Earlier we had heard sections of two more of Handel’s cantatas, both dating from 1710 when the composer was in Hanover in the employ of Princess Caroline (later to become Queen Caroline of England, Handel’s generous patron). The lilting triple-time opening of Conservate, raddoppiate flowed easily and cheerfully, the two singers in expressive and melodious accord. Alder seemed to take care to balance her bright soprano against an alto line that often dips low, and the singers evoked a mood of gentle intimacy. The concert began with the first section of Tanti strali al sen mi scocchi in which Alder and Lowrey adopted a lively tempo to heighten the pace of the many arrows that strike at the lovers’ breasts, and their vocal agility, especially in the da capo repeat, was matched by a buoyant accompaniment.
Interspersed between the vocal items were instrumental works, creating a programme such as might have been enjoyed at those Roman conversazioni. In Handel’s early Sinfonia in Bb HWV339 Ensemble Marsyas demonstrated how to vitalise what are familiar harmonic sequences and make them fresh and dynamic. Energised exchanges between the violins were supported by cellist Sarah McMahon’s lithe, shapely bass line, director-harpsichordist Peter Whelan and lutenist Sergio Bucheli contributed to the stylish continuo textures, and there was well-judged rhetoric from all at the cadences. There was plenty of drama and tension in the Allegro movements of the Trio Sonata in G minor HWV393 while the Largo made one wonder – as so often – how Handel could create such beauty from such simple means. Two editions of Handel’s twelve Op.1 sonatas were published during his lifetime, the first in Amsterdam and the second in London, in 1734, by his London publisher John Walsh. The editions differ slightly but they both contain four sonatas for recorder, three for flute, three for violin, and two oboe sonatas. It was, however, to his bassoon that Whelan switched to perform the Sonata in F Op.1 No.11, playing with nimbleness and elegance, taking the virtuosic leaps in his stride, and evoking a rich array of colours.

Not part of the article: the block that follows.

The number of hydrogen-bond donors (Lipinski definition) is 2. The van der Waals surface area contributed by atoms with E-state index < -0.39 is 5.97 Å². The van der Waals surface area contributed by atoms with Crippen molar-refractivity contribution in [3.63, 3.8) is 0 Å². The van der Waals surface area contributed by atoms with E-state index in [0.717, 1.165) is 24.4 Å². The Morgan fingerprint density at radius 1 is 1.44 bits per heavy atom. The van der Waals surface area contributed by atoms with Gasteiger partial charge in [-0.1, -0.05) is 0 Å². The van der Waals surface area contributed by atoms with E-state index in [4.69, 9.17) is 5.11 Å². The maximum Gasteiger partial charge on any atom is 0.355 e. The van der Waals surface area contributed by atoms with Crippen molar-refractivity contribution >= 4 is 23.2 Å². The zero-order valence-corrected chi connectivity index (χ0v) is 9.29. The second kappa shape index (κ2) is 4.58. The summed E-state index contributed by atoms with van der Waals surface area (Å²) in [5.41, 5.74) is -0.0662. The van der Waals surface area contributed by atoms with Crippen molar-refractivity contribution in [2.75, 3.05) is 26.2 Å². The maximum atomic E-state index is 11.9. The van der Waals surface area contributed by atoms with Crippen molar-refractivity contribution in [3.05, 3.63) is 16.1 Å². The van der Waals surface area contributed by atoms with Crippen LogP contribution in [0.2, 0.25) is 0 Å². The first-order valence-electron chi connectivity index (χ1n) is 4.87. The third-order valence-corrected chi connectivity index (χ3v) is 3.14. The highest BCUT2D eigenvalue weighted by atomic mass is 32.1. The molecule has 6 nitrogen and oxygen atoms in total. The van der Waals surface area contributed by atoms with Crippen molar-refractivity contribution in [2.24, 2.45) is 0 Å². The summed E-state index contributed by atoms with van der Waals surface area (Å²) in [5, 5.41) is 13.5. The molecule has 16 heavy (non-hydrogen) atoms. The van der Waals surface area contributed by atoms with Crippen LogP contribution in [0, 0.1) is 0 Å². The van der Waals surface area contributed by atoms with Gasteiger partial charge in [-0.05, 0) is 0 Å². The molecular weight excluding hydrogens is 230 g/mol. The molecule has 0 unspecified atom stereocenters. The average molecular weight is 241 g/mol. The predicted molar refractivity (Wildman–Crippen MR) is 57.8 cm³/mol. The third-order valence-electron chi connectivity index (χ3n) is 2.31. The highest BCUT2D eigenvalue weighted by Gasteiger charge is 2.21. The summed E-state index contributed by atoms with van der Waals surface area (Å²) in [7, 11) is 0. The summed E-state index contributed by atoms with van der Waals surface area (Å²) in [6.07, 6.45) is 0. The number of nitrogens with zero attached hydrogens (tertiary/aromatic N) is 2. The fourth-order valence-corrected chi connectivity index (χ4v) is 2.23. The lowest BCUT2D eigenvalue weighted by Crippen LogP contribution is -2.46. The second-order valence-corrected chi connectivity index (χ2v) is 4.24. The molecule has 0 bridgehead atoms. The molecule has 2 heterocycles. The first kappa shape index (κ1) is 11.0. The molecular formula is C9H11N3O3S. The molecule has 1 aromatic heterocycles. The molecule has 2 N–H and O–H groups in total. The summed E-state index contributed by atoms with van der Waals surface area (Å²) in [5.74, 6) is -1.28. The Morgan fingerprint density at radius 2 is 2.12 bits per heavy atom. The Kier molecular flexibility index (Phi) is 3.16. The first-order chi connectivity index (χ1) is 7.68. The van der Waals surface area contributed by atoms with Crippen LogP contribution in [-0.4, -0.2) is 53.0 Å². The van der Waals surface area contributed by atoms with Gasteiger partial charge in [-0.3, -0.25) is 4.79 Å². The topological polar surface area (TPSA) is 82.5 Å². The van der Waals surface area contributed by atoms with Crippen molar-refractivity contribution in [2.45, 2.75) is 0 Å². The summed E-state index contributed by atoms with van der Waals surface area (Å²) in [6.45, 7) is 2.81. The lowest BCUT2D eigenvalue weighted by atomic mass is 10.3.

Tanti strali which had begun the evening also provided a fine conclusion, when Alder and Lowrey returned to the platform to acknowledge the warm applause and perform an encore – the cantata’s final two sections. The Adagio beguiled, the phrases delicate but sensuous and beautifully accompanied by cello and lute, and a flamboyant Allegro followed. When he was in Rome, Denis Nolhac, a linen and silk merchant from Hanau in Hesse was invited to hear Handel play the harpsichord and later noted (in Voyage historique et politique de Suisse, d’Italie et d’Allemagne, vol.2, 1737) that the Italians were so astonished by Handel’s musical talent that they suspected his skills were supernatural. This lovely, heartening recital made it easy to understand why.
Ensemble Marsyas, Peter Whelan (director), Louise Alder (soprano), Christopher Lowrey (countertenor)
Handel – Sinfonia in B flat HWV339, Tanti strali al sen mi scocchi HWV197, Trio Sonata in G minor HWV393, Conservate, raddoppiate HWV185, Sonata in F Op.1 No.11 HWV369 for bassoon and continuo, Amarilli Vezzosa (Il Duello Amoroso) HWV82
Wigmore Hall, London; Saturday 29th May 2021.
ABOVE: Louise Alder (c) William Alder